Bordetella Dog Shots

Bordetella dog shots are administered on an optional basis and they protect dogs from the bacteria bordetella bronchi septica. Bordetella bronchiseptica is rarely fatal in healthy adult dogs, but it can cause a number of distressing symptoms such as dry, hacking cough, clear nasal discharge and clear eye discharge.

This upper respiratory illness is often found in dogs with kennel cough complex or other respiratory diseases. Many pet owners do not opt for bordetella dog shots, veterinarians recommend the vaccination for puppies, immune-compromised adult animals, show dogs, boarded dogs, dogs that frequent grooming salons, dogs that attend obedience classes, and dogs that live in kennels.

Bordetella Dog Shots and Vaccines

There are two types of bordetella dog shots including an intranasal vaccine and an injectable vaccine. The intranasal vaccine protects against bordetella and parainfluenza. Intranasal protection offers the most immediate immunity against bordetella bronchi septica. The injectable vaccine must be administered twice. It is administered at eight weeks and repeated two to four weeks later. Intranasal bordetella vaccinations may be administered at three weeks of age. In other situations shots should be administered at least one week before entering a high risk environment.

Bordetella dog shots should be updated annually. Annual boosters offer some protection, but according to manufacturers of the preventative, because of the short duration of immunity, semi-annual boosters may be more appropriate for high-risk dogs.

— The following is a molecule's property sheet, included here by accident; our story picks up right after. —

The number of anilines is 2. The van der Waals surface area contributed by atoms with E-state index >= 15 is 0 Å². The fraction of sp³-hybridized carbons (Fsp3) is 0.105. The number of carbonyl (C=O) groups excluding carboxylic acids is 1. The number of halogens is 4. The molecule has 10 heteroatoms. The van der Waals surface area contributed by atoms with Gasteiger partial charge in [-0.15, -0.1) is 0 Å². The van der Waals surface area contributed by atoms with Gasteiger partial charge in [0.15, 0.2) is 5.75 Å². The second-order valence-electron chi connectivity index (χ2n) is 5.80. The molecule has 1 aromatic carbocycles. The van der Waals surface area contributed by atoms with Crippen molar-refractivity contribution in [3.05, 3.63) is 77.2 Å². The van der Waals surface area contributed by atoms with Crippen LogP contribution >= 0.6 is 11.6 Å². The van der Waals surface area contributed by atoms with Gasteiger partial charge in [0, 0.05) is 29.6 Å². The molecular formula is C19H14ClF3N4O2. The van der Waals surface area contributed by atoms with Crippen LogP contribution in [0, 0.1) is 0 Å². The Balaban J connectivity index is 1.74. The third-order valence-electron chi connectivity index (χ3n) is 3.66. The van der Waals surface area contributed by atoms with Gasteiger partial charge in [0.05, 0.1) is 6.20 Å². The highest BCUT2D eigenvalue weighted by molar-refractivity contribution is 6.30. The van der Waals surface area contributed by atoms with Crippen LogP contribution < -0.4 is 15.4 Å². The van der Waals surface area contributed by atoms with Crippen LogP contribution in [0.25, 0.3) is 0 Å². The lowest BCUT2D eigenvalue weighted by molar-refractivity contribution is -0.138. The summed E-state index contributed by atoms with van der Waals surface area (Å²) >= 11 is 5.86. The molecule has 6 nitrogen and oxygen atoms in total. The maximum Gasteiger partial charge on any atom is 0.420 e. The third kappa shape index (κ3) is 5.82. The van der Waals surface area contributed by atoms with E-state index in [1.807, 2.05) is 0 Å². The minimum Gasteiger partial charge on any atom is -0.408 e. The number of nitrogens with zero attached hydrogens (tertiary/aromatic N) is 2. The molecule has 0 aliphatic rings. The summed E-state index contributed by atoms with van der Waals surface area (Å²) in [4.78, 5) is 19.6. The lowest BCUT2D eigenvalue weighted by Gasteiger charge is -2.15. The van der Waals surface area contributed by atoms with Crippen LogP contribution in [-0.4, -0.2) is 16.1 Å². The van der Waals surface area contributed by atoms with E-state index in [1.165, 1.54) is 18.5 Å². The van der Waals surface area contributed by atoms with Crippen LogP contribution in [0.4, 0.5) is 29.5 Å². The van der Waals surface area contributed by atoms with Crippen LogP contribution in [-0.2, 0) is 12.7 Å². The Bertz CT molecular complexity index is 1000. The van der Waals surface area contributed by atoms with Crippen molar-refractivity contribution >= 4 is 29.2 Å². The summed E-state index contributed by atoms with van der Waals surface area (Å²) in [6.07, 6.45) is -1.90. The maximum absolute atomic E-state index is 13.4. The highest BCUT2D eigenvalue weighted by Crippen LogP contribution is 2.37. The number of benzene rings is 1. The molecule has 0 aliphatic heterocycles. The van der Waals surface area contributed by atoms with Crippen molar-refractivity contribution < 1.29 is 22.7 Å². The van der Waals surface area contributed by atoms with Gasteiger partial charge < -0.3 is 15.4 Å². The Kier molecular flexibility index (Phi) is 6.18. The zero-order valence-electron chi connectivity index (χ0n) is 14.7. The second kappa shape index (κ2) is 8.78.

Bordetella Bronchiseptica Diagnosis and Complications

In puppies and immune-comprised adult dogs, untreated bordetella bronchiseptica can lead to secondary bacterial invasion of the lower respiratory tract. This can lead to life-threatening  pneumonia. Some dogs may be carrying the organism and may not be ill, but they can still cough and transmit the illness into the air.

If you suspect that your pet has an upper respiratory illness, it could be bordetella bronchiseptica. It is important to see your vet immediately. Your vet will collect a culture using nasal swabs or transtracheal washings.

Bordetella Bronchiseptica Treatment

There are several things you can do at home to make your pet more comfortable while the antibiotics do their work. Your vet will prescribe antibiotics if your pet’s upper respiratory symptoms are accompanied by fever and mucopurulent nasal discharge. Mucopurulent nasal discharge contains both mucus and pus.  Your vet will also prescribe antibiotics if bordetella is isolated (not part of another condition).

Antibiotics are administered by nebulizer, orally, or by injection. Antibiotics administered by nebulizer are more effective that those given by injection or orally. Nebulizers are more effective because bacteria attach to the mucosal surface of the respiratory tract and are difficult to reach with systemic antibiotics.

To make your pet comfortable at home, keep him in a warm, draft-free environment. Use a humidifier to help add moisture to the air, which helps ease respiratory triggers, and you should also monitor your pet to make sure he does not engage in stressful activities. Overexertion can hinder a smooth recovery.